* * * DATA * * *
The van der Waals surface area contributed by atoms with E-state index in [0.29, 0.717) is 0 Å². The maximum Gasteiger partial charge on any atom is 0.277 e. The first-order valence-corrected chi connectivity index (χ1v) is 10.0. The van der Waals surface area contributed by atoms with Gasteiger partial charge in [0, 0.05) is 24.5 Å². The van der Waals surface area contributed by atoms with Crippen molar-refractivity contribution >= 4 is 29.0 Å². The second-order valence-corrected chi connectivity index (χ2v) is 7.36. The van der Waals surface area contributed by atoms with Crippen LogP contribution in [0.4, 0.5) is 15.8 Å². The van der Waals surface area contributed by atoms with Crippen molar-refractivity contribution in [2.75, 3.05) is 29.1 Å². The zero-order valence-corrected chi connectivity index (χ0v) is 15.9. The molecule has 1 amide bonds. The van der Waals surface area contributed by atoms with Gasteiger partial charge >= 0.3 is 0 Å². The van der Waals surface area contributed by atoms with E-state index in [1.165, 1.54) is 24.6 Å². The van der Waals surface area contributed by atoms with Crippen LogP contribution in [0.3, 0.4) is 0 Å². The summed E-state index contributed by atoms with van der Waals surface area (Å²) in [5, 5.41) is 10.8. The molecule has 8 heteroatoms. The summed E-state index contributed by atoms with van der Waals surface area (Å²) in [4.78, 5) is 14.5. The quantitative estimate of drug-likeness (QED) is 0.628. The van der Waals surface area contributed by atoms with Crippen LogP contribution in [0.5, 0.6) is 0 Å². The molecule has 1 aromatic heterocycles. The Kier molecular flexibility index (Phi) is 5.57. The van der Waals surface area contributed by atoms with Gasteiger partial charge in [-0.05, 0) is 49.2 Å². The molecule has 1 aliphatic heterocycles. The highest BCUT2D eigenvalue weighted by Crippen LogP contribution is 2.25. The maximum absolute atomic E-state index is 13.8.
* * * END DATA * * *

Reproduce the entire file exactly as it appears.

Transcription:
The van der Waals surface area contributed by atoms with E-state index in [0.29, 0.717) is 0 Å². The maximum Gasteiger partial charge on any atom is 0.277 e. The first-order valence-corrected chi connectivity index (χ1v) is 10.0. The van der Waals surface area contributed by atoms with Gasteiger partial charge in [0, 0.05) is 24.5 Å². The van der Waals surface area contributed by atoms with Crippen molar-refractivity contribution >= 4 is 29.0 Å². The second-order valence-corrected chi connectivity index (χ2v) is 7.36. The van der Waals surface area contributed by atoms with Crippen LogP contribution in [0.4, 0.5) is 15.8 Å². The van der Waals surface area contributed by atoms with Crippen molar-refractivity contribution in [2.75, 3.05) is 29.1 Å². The zero-order valence-corrected chi connectivity index (χ0v) is 15.9. The molecule has 1 amide bonds. The van der Waals surface area contributed by atoms with Gasteiger partial charge >= 0.3 is 0 Å². The van der Waals surface area contributed by atoms with E-state index in [1.165, 1.54) is 24.6 Å². The van der Waals surface area contributed by atoms with Crippen LogP contribution in [0.3, 0.4) is 0 Å². The summed E-state index contributed by atoms with van der Waals surface area (Å²) in [5, 5.41) is 10.8. The molecule has 8 heteroatoms. The summed E-state index contributed by atoms with van der Waals surface area (Å²) in [4.78, 5) is 14.5. The quantitative estimate of drug-likeness (QED) is 0.628. The van der Waals surface area contributed by atoms with Crippen LogP contribution in [0.5, 0.6) is 0 Å². The molecule has 1 aromatic heterocycles. The Kier molecular flexibility index (Phi) is 5.57. The van der Waals surface area contributed by atoms with Gasteiger partial charge in [-0.05, 0) is 49.2 Å². The molecule has 1 aliphatic heterocycles. The highest BCUT2D eigenvalue weighted by Crippen LogP contribution is 2.25. The maximum absolute atomic E-state index is 13.8.